China has instructed its fishermen to stay away from waters surrounding the disputed Senkaku Islands, possibly to remove an irritant in ties with Japan ahead of Chinese President Xi Jinping's planned state visit there next spring, sources close to the matter said Thursday.
Fishery authorities in Fujian Province issued the order before a Chinese-ordered fishing suspension in the East China Sea surrounding the Japan-administered group of islets, claimed by China, ends Friday.
The orders call on fishermen via the internet to "not go near the sensitive waters."
On Thursday morning, however, fishermen in the province's city of Shishi were busy preparing for departure by loading ice to cool freshly caught fish on their boats.
"Some boats are headed to fish near the Diaoyu Islands," a 42-year-old fisherman, using the Chinese name for the Senkakus, said while preparing his boat to leave Friday morning.
When asked about the government order, the man denied any knowledge of it.
In addition to Shishi, the provincial capital Fuzhou and Zhao'an County, both facing the East China Sea in the province, have issued similar orders to their fishermen.
Despite recent improvements in Sino-Japanese relations, the territorial row over the Senkakus is still considered a fragile part of bilateral relations.
During their summit on the fringe of the Group of 20 summit in Osaka in June, Japanese Prime Minister Shinzo Abe and Xi confirmed that they will work together to realize a trip by the Chinese president to Japan as a state guest "when cherry blossoms bloom."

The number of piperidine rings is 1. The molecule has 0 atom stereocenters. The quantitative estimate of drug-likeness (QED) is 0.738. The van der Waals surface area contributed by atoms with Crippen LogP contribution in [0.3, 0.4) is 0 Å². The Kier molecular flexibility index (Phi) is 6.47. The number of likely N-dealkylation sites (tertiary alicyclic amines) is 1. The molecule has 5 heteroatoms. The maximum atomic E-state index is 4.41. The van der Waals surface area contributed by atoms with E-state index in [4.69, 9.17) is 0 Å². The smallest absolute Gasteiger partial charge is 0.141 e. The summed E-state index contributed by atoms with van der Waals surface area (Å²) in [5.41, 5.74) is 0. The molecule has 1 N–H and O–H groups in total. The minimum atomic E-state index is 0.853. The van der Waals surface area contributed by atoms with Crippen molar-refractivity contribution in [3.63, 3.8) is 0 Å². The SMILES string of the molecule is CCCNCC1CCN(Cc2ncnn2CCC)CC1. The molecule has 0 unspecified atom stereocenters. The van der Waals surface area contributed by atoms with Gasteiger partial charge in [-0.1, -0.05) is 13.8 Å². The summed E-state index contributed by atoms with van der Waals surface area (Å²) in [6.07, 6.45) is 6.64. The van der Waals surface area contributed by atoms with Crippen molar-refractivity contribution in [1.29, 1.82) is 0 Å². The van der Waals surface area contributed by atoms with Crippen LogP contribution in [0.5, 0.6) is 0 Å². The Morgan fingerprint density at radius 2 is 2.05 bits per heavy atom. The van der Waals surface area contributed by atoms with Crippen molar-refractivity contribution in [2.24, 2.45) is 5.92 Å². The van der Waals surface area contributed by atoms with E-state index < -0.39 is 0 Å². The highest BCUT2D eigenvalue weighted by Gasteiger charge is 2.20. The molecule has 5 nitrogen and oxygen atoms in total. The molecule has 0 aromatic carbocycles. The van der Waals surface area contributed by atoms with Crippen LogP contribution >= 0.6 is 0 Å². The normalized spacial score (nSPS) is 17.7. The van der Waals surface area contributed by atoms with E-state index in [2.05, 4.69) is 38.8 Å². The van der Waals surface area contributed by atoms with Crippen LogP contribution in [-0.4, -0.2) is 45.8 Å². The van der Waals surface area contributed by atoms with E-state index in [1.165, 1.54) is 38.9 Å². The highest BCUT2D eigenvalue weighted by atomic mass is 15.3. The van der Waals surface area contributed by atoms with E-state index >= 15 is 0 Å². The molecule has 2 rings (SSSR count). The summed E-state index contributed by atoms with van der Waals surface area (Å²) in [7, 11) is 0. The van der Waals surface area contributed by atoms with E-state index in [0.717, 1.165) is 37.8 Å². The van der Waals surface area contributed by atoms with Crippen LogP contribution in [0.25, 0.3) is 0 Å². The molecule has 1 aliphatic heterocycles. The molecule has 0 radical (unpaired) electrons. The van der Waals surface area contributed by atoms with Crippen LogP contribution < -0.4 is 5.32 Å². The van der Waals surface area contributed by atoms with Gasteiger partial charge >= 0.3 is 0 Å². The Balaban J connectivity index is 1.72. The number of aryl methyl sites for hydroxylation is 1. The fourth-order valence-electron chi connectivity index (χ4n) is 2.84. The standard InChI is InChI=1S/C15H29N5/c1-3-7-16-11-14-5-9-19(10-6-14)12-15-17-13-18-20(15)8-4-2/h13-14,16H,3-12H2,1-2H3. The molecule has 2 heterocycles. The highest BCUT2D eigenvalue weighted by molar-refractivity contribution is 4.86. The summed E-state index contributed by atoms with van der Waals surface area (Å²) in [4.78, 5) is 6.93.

In an effort to ensure the success of Xi's planned visit, China has been striving to better relations with Japan. Through the directive, China hopes to prevent fishing boats from going near the inhabited islets, a move sure to cause a strong backlash in Japan, pundits say.
Nonetheless, the Japanese government remains on high alert. In August 2016, 200 to 300 Chinese fishing boats repeatedly entered Japanese territorial waters around the Senkakus even after similar instructions were issued. Some Chinese state vessels did likewise at that time.
Chinese government ships have been doing so more frequently this year compared with last year.
Japan has repeatedly warned China against a similar situation to 2016 via diplomatic means. "We don't know how thoroughly those instructions are being given to the fishermen," a source in the Japanese Embassy in Beijing said.© KYODO